Methicillin was introduced in 1959, and as early as 1961 MRSA strains were being reported. Since then, MRSA has become increasingly prevalent worldwide, and in the past decade or more has increased dramatically in North America, Australia, and many European countries. A recent US hospital survey by the National Nosocomial Infections Surveillance System estimates that 55% of Staphylococcus aureus isolates are methicillin resistant, with the prevalence of MRSA strains being almost as high in non-ICU as in ICU settings. MRSA is also common in long-term care facilities.
MRSA may colonize mucosal or epithelial surfaces, the most common colonized site being the anterior nares. Sites of colonization are important not only as a source of subsequent infection, but also serve as a reservoir for transmission. Although frequent antibiotic use in healthcare settings selects for resistant flora, genetic evidence suggests that virtually all patients with MRSA acquire it from an external source. Patient to patient spread is most frequently caused by health care providers after direct contact with patients.
In January 2000, the Society for Healthcare Epidemiology of America (SHEA) Board of Directors made reducing antibiotic-resistant infections a strategic SHEA goal. SHEA guidelines include active screening of patients for MRSA and implementation of co ntact precautions for colonized or infected patients.
Although screening for colonization with MRSA is of major importance in limiting its nosocomial spread, the standard techniques for MRSA detection, including molecular biology based methods, have required a culture step and isolation of pure colonies. Culture and selection of pure colonies entail a high level of technical training and judgment and may take up to 96 hours for results.
In 2004 two screening methods for the direct detection of nasal colonization by MRSA were approved for marketing in the US by the FDA. Both methods are performed on nasal swab specimens. A third method for direct MRSA detection on nasal swabs is in the final stages of development in the United Kingdom, and is projected for launching in the UK in the second quarter of 2005.
BBL CHROMagar MRSA (BD Diagnostics), utilizes culture on a selective and differential medium. The nasal swab specimen is directly inoculated to the plate for streaking and the plates are incubated for 24 to 48 hours. The agar permits the direct detection and identification of MRSA through the incorporation of specific chromogenic substrates and cefoxitin. MRSA colonies appear mauve on the chromagar, whereas other colonies are either inhibited or produce a distinctly different color. In a nasal swab surveillance study the manufacturer reports a sensitivity and specificity of 95.7% and 97%, respectively, when compared to the gold standard of PCR detection of the mecA gene. In an independent clinical evaluation, Flayhart et al reported a sensitivity and specificity of 99.5% and 98% respectively, when clinical samples were tested on CHROMagarTM and compared to culture on conventional media.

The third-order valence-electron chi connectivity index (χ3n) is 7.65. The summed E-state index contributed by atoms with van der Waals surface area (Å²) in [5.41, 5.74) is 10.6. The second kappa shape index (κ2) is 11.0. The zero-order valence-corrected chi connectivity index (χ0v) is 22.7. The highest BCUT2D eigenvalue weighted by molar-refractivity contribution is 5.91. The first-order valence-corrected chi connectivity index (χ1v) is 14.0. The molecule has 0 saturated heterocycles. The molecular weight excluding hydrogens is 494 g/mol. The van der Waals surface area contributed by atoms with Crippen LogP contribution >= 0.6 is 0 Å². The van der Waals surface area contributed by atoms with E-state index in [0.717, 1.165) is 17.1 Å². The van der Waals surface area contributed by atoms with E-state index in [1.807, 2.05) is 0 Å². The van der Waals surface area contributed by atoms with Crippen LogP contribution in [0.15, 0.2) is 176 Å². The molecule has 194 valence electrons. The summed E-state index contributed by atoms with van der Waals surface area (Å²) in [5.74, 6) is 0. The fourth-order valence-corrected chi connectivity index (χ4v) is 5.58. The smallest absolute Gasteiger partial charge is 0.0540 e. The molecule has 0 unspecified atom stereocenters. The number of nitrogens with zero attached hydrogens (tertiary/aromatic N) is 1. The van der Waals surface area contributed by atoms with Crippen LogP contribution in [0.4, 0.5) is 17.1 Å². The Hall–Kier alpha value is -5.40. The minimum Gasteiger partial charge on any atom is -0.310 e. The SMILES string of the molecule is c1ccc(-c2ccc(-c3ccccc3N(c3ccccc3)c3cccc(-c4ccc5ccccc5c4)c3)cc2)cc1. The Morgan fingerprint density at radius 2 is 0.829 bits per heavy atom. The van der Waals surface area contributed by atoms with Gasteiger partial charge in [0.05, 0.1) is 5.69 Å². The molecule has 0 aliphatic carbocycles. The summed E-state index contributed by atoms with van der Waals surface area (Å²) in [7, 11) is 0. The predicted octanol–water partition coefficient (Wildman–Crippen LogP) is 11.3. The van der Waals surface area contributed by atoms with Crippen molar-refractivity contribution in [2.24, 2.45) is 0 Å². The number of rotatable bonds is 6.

IDI-MRSA (Infectio Diagnostic, Inc.), utilizes PCR for the amplification of MRSA DNA and fluorogenic target-specific hybridization probes for the detection of the amplicons. Nasal swab specimens are placed directly in sample preparation b uffer, and after additional processing, an aliquot of the specimen is added to PCR reagents containing MRSA specific primers. PCR and detection of MRSA amplicons are performed on the Smart Cycler instrument. Processing to detection requires about 1.5 hours. Clinical studies by the manufacturer and an independent investigator report similar sensitivities and specificities of about 92% and 95% respectively, when compared to reference culture techniques.
BacLite MRSA (in development at Acolyte Biomedica Ltd), utilizes culture in a selective broth, followed by bioluminescent detection. Bacteria from nasal swabs are incubated for 3 hours in methicillin-containing broth. Staphylococcus aureus-specific magnetic beads are used to capture intact MRSA, and after a wash step, the MRSA are detected by adenylate kinase bioluminescence. The assay can be completed in less than 5 hours. To date sensitivity and specificity from clinical studies have not been reported.
- Helen Londe, MD
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